Camp Verde Heritage
Rich in History
With nearly 10,000 years of human habitation by a diversity of cultural groups, the Verde Valley has a long and rich history to share. Archaeologists identify the Valley’s first human inhabitants as belonging to the nomadic Clovis culture, followed by the more sedentary Hohokam from the south. The Sinagua entered the region from the north and constructed the Tuzigoot Pueblo and the cliff dwelling at Montezuma Castle around 1000 A.D., but abandoned the area in the early 1400s.
While there is continuing dispute about the chronology, archaeologists generally place the arrival of the Yavapai around 1300, though their oral tradition suggests a much earlier time. The entrance of the Apache people is considered to have occurred between 1250 and 1450. A band of Spanish soldiers traveled through the Camp Verde area in 1582-1583, twenty-five years before the founding of Jamestown. Other than the mention of the Verde Valley in several travel logs, there are few remaining artifacts from this period of brief Spanish contact.
White settlers arrived in 1865 and began farming along the Verde River and its tributaries, beginning with a 200-acre settlement at the confluence of the Verde River and West Clear Creek. Although many of the settlers came to the Valley to farm and ranch, a rich mineral strike in the Black Hills in the late 1870s attracted a wave of newcomers and resulted in the establishment of the towns of Jerome and Clarkdale.
Today Fort Verde State Historic Park, the Yavapai-Apache Cultural Department, the Camp Verde Historical Society Museum, and the Verde Valley Archaeology Center have all made it their mission to preserve and protect the legacies of these various cultures. Visitors are encouraged to visit these sites and discover what historically made Camp Verde and the Verde Valley such attractive places to live.
Camp Verde's Historical Sites
Clear Creek Church & Clear Creek Cemetery
Two historic sites from the 19th century, the Clear Creek Church and Clear Creek Cemetery give a glimpse into the life of the first white settlers to call Camp Verde home.
Camp Verde Historical Society Museum and Research Center
Camp Verde Historical Society Museum is home to documents, photographs and artifacts that tell the story of the community and surrounding area for a period of 1,000 years or more.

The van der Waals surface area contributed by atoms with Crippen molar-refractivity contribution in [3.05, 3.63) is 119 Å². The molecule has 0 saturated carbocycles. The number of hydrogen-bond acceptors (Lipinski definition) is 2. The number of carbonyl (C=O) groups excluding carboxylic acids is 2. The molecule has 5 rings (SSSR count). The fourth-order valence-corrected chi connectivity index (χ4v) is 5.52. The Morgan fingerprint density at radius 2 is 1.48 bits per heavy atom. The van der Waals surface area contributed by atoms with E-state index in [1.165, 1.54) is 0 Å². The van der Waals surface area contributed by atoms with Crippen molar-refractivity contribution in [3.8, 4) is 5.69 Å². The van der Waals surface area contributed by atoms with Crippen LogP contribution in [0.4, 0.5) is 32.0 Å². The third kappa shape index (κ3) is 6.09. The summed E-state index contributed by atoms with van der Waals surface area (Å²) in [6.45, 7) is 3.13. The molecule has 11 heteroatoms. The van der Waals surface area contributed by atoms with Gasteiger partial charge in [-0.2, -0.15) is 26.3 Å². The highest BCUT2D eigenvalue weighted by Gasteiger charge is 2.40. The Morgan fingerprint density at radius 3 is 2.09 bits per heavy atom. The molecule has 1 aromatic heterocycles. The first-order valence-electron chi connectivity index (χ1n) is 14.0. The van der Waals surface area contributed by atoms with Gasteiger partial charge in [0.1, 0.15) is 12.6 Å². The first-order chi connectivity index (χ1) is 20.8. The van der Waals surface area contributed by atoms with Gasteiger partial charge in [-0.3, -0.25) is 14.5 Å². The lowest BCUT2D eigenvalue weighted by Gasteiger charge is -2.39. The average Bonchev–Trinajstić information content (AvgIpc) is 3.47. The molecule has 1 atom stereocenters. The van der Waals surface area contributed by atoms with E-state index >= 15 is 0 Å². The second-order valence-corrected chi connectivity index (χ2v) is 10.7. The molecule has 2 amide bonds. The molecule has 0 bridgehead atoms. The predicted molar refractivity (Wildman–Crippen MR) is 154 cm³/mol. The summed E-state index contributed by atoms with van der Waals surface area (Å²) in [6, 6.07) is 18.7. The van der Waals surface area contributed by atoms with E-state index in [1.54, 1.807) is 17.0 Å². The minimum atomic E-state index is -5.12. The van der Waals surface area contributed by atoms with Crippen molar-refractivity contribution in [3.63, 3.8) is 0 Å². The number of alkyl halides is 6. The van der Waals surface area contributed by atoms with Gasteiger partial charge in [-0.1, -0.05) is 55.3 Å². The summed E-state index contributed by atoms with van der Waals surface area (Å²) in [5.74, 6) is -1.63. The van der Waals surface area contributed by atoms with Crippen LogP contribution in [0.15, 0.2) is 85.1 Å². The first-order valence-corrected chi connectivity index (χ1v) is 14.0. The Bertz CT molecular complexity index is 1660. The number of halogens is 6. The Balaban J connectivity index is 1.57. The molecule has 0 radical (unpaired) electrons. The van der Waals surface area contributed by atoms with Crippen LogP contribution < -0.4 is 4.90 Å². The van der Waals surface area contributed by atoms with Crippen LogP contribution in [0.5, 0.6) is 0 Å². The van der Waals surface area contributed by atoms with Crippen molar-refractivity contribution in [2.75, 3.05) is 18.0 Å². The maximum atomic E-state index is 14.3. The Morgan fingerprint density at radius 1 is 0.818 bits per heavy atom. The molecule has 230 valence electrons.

Fort Verde State Historic Park
Fort Verde State Historic Park is the best-preserved example of an American Indian Wars period fort in Arizona.
General Crook Trail
This is a section of the trail that famous American Indian Wars leader General George Crook blazed from Fort Whipple (Prescott), through Fort Verde (Camp Verde), and on to Fort Apache.
Historic Building Walking Tour
This self-guided tour created by the Camp Verde Historical Society includes thirteen historic buildings dating to the late nineteenth and early twentieth centuries.
Historic Irrigation Ditches
For over 1,000 years, irrigation ditches helped sustain Verde Valley agriculture and today there are five ditches still active.
Montezuma Castle National Monument features well-preserved cliff-dwellings. They were built and used by the Pre-Columbian Sinagua people, northern cousins of the Hohokam, around 700 AD.
For over 1,000 years, irrigation ditches helped sustain Verde Valley agriculture. The earliest operating ditch in the Valley dates from around 1200 A.D. and is still used by the U.S. Forest Service and several private parties.
Pecan Lane Rural Historic Landscape
One of the many iconic views of Camp Verde is the portion of Montezuma Castle Highway known as Pecan Lane.
Verde Valley Archaeology Center
The Verde Valley Archaeology Center is an effort to protect what is left of the valley’s ancient people.
The Yavapai-Apache Nation
The Yavapai-Apache Nation, a federally recognized sovereign Native American nation, is a very active part of the Verde Valley community. The tribe is comprised of descendants of the Wipukyipai (Yavapai) and Dil zhee (Tonto Apache) people. These two groups inhabited the Verde Valley and Prescott area for hundreds of years before Europeans entered the region. The hills, valleys, and canyons of Central Arizona hold many sacred places for both tribal groups. The landscape is at the heart of their heritage and sustainers of their lives.